The Heavens May Fall

Allen Eskens is dastardly. In The Heavens May Fall, he gives us two root-for-'til-the-end best friends--law professor Boady Sanden and Detective Max Rupert--and puts them at odds. Boady and Max have appeared in Eskens's other novels (The Life We Bury), but they take center stage in this duel over the murder of a wealthy foundation director, each bringing personal demons to the legal battle that threatens to end their relationship.

Ben Pruitt, the victim's husband, is Boady's former law partner. Boady agrees to represent Ben despite having retired from practice following a devastating loss. Max and Ben also have a history, but it's far from warm and fuzzy. Boady is certain his friend is innocent; Max is burning to prove Ben's alibi is not as airtight as it seems. Though he's zeroed in on Ben as the killer, Max may be falling victim to tunnel vision and the emotions raised by the anniversary of his wife's death.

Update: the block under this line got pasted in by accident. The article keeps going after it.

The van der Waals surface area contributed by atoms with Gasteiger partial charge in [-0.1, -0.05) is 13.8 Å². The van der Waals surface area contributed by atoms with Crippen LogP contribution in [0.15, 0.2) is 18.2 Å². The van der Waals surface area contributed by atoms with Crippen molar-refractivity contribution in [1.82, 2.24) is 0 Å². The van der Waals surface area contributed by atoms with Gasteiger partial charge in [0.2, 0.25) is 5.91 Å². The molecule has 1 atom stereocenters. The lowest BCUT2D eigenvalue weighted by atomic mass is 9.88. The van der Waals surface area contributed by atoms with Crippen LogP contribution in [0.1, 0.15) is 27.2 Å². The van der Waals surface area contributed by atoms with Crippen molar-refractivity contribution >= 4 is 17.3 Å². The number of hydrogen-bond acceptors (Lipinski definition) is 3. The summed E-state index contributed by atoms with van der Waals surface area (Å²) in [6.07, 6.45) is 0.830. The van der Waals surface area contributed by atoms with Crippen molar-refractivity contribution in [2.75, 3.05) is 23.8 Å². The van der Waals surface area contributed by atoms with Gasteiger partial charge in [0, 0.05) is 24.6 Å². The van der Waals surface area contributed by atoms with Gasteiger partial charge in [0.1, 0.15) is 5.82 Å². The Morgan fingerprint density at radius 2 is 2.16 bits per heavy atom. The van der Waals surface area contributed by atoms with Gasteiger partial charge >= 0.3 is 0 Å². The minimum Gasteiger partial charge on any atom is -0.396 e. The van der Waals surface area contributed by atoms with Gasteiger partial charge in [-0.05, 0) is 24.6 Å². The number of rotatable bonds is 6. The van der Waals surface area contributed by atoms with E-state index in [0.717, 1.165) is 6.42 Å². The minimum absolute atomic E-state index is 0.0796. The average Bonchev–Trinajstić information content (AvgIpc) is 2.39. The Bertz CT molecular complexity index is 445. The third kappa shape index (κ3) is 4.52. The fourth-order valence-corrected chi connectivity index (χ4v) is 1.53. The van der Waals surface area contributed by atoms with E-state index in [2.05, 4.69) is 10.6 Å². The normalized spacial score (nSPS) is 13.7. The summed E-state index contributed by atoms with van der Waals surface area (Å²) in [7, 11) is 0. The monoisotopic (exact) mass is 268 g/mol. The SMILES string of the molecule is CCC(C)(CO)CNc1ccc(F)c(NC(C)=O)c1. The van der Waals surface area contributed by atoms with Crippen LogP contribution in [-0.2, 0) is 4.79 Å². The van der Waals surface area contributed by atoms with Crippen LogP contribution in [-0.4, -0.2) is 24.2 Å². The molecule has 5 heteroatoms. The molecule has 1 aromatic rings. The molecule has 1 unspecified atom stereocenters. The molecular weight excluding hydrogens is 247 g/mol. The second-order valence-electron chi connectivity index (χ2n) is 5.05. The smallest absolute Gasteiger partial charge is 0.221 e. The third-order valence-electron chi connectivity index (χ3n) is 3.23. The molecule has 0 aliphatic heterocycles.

Two heroes working at cross-purposes on a high-profile case ingeniously ratchets the tension over where the chips will fall. One of these good men is wrong. The story is told from competing perspectives, with Boady and Max each working steadfastly toward what he believes is justice. Eskens keeps the pace brisk, the plotting tight. His criminal law acumen is evident in compelling courtroom scenes. The short chapters in this thrilling mystery will have readers just-one-more-ing well past bedtime. --Lauren O'Brien of Malcolm Avenue Review

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